At The Battle Of Malvern Hill - A Union Sergeant Kills His Own Son Who Had Joined The Confederacy

The Civil War could literally tear a family apart, pitting brother against brother or father against son as each rallied to the flag of the cause that captured his heart. There is no more dramatic evidence of this than the encounter that took place on the battlefield at Malvern Hill July 1, 1862. Captain D. P. Conyngham was an officer in the Irish Brigade and described the incident shortly after the war:

“I had a Sergeant Driscoll, a brave man, and one of the best shots in the Brigade. When charging at Malvern Hill , a company was posted in a clump of trees, who kept up a fierce fire on us, and actually charged out on our advance. Their officer seemed to be a daring, reckless boy, and I said to Driscoll, ‘if that officer is not taken down, many of us will fall before we pass that clump.’

'Leave that to me,’ said Driscoll; so he raised his rifle, and the moment the officer exposed himself again bang went Driscoll, and over went the officer, his company at once breaking away.

As we passed the place I said, 'Driscoll, see if that officer is dead - he was a brave fellow.’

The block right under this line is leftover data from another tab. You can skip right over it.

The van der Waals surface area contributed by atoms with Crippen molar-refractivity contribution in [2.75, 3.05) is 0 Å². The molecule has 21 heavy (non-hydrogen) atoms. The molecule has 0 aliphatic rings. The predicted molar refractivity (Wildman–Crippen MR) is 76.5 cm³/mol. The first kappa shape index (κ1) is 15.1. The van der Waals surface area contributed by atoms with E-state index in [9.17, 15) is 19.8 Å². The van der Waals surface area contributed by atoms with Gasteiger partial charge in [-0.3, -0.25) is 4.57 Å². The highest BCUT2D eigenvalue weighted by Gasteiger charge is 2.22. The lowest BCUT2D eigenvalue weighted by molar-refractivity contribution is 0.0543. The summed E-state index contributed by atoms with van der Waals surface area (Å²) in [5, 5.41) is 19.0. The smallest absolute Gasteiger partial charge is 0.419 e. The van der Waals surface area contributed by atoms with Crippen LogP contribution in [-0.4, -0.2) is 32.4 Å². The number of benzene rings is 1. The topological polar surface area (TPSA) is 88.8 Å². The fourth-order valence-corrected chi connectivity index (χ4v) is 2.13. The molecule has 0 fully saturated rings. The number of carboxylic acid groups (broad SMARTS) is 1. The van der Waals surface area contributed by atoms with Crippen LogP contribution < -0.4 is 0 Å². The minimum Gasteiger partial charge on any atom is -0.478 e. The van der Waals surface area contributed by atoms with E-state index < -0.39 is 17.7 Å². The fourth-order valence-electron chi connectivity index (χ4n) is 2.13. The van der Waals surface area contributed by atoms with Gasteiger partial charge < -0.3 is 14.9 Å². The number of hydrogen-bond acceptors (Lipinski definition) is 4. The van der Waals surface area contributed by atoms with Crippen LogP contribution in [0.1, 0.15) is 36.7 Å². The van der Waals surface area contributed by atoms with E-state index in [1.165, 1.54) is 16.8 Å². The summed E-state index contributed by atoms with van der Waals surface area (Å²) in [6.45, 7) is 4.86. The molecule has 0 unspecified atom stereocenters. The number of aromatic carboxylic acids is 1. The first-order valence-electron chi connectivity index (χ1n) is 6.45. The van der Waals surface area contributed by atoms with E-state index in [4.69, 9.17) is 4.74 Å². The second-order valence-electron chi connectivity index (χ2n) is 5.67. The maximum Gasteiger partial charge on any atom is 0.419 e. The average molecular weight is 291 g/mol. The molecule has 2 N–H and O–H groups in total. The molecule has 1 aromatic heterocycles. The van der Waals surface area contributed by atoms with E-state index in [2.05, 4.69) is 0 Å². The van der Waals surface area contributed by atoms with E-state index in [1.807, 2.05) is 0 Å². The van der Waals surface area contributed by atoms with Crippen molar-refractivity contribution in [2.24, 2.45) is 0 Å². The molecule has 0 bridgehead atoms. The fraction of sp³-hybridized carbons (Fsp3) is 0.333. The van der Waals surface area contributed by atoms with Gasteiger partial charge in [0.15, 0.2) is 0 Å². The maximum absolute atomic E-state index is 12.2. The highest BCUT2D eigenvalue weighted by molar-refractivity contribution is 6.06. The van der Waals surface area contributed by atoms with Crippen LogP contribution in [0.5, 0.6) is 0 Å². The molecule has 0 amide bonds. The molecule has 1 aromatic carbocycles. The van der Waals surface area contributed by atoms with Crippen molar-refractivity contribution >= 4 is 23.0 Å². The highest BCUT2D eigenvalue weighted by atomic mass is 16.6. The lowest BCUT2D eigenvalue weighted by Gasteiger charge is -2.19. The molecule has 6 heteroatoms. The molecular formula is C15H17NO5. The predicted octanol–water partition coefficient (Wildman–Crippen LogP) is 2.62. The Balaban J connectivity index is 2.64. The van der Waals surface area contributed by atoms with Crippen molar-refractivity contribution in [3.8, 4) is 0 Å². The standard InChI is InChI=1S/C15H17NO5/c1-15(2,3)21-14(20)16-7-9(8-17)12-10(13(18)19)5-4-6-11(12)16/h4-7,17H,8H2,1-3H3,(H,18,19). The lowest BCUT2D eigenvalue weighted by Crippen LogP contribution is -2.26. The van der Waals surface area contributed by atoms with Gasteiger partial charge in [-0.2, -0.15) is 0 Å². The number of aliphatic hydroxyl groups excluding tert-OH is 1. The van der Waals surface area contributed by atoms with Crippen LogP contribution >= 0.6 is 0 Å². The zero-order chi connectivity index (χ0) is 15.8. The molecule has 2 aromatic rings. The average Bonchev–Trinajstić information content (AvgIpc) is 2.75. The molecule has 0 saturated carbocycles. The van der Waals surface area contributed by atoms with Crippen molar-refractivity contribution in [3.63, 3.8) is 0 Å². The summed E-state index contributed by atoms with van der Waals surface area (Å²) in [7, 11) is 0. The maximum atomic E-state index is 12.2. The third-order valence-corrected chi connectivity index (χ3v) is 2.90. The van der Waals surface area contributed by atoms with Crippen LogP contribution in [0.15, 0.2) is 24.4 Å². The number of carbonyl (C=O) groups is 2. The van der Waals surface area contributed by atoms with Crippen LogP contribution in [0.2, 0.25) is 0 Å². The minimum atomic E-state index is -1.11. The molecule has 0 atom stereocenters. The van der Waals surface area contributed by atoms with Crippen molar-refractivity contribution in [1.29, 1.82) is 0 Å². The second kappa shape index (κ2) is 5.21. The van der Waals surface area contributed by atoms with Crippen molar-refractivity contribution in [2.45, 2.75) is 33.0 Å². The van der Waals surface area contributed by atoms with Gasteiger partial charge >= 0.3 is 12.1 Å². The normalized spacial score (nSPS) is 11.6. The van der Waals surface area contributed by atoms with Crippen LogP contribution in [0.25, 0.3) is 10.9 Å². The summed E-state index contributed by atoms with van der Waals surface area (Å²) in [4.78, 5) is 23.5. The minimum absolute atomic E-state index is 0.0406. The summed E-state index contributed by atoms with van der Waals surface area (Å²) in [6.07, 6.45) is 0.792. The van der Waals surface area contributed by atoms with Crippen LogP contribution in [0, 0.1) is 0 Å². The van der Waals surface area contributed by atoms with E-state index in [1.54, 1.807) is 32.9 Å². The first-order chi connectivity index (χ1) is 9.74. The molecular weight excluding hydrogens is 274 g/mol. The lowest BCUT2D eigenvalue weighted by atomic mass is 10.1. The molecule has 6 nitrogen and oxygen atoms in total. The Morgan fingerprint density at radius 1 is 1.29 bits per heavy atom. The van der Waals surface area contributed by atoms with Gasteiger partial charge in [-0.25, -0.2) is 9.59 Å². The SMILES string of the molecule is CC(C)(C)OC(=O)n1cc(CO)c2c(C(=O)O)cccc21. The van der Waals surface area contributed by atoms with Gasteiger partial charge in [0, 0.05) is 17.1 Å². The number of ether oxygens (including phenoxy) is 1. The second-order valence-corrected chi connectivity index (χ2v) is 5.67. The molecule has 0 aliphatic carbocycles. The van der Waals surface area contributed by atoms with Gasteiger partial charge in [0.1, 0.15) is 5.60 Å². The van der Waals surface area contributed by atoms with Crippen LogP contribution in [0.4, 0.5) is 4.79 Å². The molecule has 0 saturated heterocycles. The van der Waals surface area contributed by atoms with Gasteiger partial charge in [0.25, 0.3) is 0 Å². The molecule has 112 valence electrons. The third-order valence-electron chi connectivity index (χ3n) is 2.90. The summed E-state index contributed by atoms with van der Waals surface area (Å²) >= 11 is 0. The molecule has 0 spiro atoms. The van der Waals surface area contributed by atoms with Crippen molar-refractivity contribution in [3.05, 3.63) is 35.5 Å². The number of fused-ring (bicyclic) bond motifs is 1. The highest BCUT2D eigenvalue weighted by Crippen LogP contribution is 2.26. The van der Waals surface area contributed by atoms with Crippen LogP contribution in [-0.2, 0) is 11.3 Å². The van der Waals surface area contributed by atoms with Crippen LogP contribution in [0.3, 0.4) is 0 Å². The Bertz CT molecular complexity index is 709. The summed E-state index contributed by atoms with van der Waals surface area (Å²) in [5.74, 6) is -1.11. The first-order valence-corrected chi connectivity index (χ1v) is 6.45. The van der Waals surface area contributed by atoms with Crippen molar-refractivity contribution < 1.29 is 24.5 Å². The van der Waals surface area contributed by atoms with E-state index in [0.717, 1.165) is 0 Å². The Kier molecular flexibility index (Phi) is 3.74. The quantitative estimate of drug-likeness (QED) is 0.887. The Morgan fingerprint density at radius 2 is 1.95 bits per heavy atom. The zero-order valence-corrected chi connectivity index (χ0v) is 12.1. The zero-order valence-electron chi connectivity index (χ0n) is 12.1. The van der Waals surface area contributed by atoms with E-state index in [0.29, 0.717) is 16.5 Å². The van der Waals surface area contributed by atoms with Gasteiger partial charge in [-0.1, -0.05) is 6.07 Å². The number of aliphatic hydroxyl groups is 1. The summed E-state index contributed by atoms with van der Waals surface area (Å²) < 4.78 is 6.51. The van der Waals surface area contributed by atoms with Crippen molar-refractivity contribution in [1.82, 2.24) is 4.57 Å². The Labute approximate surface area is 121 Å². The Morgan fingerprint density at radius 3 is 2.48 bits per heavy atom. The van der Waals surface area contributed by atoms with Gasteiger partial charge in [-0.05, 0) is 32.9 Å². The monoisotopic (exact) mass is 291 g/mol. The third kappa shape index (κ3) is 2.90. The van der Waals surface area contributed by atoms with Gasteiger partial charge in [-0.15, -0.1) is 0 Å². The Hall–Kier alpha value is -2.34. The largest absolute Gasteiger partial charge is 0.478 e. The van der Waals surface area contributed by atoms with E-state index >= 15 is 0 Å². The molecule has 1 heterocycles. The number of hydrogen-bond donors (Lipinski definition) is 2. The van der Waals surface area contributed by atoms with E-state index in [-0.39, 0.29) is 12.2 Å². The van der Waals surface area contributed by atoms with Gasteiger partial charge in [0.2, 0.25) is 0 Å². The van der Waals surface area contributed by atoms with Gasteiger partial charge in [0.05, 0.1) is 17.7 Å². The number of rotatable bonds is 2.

I stood looking on. Driscoll turned him over on his back. He opened his eyes for a moment, and faintly murmured 'Father,’ and closed them forever.

I will forever recollect the frantic grief of Driscoll; it was harrowing to witness. He was his son, who had gone South before the war.

And what became of Driscoll afterwards? Well, we were ordered to charge, and I left him there; but, as we were closing in on the enemy, he rushed up, with his coat off, and, clutching his musket, charged right up at the enemy, calling on the men to follow. He soon fell, but jumped up again. We knew he was wounded. On he dashed, but he soon rolled over like a top. When we came up he was dead, riddled with bullets.”

Conyngham, D.P., The Irish Brigade and Its Campaigns, With Some Accounts of the Corcoran Legion, and Sketches of the Principal Officers, (1867)